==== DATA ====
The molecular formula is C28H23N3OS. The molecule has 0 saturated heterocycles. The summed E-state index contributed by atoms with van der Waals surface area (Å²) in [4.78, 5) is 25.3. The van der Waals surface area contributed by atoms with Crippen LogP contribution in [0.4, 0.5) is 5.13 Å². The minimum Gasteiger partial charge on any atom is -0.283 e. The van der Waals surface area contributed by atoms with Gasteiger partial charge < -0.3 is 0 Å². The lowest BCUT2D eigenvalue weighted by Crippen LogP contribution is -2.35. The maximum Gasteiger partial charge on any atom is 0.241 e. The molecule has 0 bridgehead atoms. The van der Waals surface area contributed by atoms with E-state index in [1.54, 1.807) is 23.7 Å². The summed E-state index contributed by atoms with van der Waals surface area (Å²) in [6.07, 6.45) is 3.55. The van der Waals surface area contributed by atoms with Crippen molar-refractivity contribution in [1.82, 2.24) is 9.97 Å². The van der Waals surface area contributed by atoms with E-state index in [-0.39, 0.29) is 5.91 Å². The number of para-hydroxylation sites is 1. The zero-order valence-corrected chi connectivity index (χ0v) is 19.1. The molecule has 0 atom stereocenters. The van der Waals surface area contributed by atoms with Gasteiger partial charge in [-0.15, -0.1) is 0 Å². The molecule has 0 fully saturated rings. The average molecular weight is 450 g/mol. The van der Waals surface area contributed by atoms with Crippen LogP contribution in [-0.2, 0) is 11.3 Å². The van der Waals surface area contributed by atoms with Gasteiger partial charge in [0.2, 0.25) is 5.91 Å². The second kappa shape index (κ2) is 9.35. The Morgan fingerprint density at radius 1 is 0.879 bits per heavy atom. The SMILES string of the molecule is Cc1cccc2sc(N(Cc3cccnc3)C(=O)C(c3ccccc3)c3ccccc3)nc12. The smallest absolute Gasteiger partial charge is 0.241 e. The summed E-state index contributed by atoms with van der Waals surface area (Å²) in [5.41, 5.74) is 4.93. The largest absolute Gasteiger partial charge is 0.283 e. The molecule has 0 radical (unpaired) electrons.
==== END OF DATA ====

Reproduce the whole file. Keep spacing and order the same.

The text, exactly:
The molecular formula is C28H23N3OS. The molecule has 0 saturated heterocycles. The summed E-state index contributed by atoms with van der Waals surface area (Å²) in [4.78, 5) is 25.3. The van der Waals surface area contributed by atoms with Crippen LogP contribution in [0.4, 0.5) is 5.13 Å². The minimum Gasteiger partial charge on any atom is -0.283 e. The van der Waals surface area contributed by atoms with Gasteiger partial charge < -0.3 is 0 Å². The lowest BCUT2D eigenvalue weighted by Crippen LogP contribution is -2.35. The maximum Gasteiger partial charge on any atom is 0.241 e. The molecule has 0 bridgehead atoms. The van der Waals surface area contributed by atoms with E-state index in [1.54, 1.807) is 23.7 Å². The summed E-state index contributed by atoms with van der Waals surface area (Å²) in [6.07, 6.45) is 3.55. The van der Waals surface area contributed by atoms with Crippen molar-refractivity contribution in [1.82, 2.24) is 9.97 Å². The van der Waals surface area contributed by atoms with E-state index in [-0.39, 0.29) is 5.91 Å². The number of para-hydroxylation sites is 1. The zero-order valence-corrected chi connectivity index (χ0v) is 19.1. The molecule has 0 atom stereocenters. The van der Waals surface area contributed by atoms with Gasteiger partial charge in [-0.15, -0.1) is 0 Å². The molecule has 0 fully saturated rings. The average molecular weight is 450 g/mol. The van der Waals surface area contributed by atoms with Crippen LogP contribution in [-0.2, 0) is 11.3 Å². The van der Waals surface area contributed by atoms with Gasteiger partial charge in [0.2, 0.25) is 5.91 Å². The second kappa shape index (κ2) is 9.35. The Morgan fingerprint density at radius 1 is 0.879 bits per heavy atom. The SMILES string of the molecule is Cc1cccc2sc(N(Cc3cccnc3)C(=O)C(c3ccccc3)c3ccccc3)nc12. The smallest absolute Gasteiger partial charge is 0.241 e. The summed E-state index contributed by atoms with van der Waals surface area (Å²) in [5.41, 5.74) is 4.93. The largest absolute Gasteiger partial charge is 0.283 e. The molecule has 0 radical (unpaired) electrons.